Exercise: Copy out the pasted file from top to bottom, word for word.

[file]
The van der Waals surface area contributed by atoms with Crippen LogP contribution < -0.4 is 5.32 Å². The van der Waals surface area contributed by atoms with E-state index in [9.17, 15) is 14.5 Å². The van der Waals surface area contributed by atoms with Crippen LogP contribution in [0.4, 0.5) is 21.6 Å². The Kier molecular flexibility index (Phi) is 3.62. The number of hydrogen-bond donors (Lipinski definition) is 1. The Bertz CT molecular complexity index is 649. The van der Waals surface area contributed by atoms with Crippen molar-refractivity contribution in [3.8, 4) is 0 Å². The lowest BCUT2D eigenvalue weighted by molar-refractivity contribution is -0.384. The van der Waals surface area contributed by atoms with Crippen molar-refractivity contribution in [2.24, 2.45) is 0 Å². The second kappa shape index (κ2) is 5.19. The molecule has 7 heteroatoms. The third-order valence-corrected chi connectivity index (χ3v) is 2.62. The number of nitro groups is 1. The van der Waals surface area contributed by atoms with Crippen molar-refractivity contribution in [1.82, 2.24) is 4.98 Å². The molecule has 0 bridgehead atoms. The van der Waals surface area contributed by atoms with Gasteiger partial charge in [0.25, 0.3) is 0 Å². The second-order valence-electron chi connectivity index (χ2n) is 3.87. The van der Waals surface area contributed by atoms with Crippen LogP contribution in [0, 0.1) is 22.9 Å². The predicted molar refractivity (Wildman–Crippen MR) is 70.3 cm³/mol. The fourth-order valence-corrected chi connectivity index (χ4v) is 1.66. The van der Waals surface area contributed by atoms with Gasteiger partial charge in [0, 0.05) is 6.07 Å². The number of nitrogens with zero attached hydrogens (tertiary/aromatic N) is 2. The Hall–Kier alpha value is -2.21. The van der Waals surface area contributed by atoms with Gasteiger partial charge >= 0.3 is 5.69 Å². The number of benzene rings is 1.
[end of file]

The van der Waals surface area contributed by atoms with Crippen LogP contribution < -0.4 is 5.32 Å². The van der Waals surface area contributed by atoms with E-state index in [9.17, 15) is 14.5 Å². The van der Waals surface area contributed by atoms with Crippen LogP contribution in [0.4, 0.5) is 21.6 Å². The Kier molecular flexibility index (Phi) is 3.62. The number of hydrogen-bond donors (Lipinski definition) is 1. The Bertz CT molecular complexity index is 649. The van der Waals surface area contributed by atoms with Crippen molar-refractivity contribution in [3.8, 4) is 0 Å². The lowest BCUT2D eigenvalue weighted by molar-refractivity contribution is -0.384. The van der Waals surface area contributed by atoms with Crippen molar-refractivity contribution in [2.24, 2.45) is 0 Å². The second kappa shape index (κ2) is 5.19. The molecule has 7 heteroatoms. The third-order valence-corrected chi connectivity index (χ3v) is 2.62. The number of nitro groups is 1. The van der Waals surface area contributed by atoms with Crippen molar-refractivity contribution in [1.82, 2.24) is 4.98 Å². The molecule has 0 bridgehead atoms. The van der Waals surface area contributed by atoms with Gasteiger partial charge in [0.25, 0.3) is 0 Å². The second-order valence-electron chi connectivity index (χ2n) is 3.87. The van der Waals surface area contributed by atoms with Crippen LogP contribution in [0, 0.1) is 22.9 Å². The predicted molar refractivity (Wildman–Crippen MR) is 70.3 cm³/mol. The fourth-order valence-corrected chi connectivity index (χ4v) is 1.66. The van der Waals surface area contributed by atoms with Gasteiger partial charge in [0, 0.05) is 6.07 Å². The number of nitrogens with zero attached hydrogens (tertiary/aromatic N) is 2. The Hall–Kier alpha value is -2.21. The van der Waals surface area contributed by atoms with Gasteiger partial charge >= 0.3 is 5.69 Å². The number of benzene rings is 1.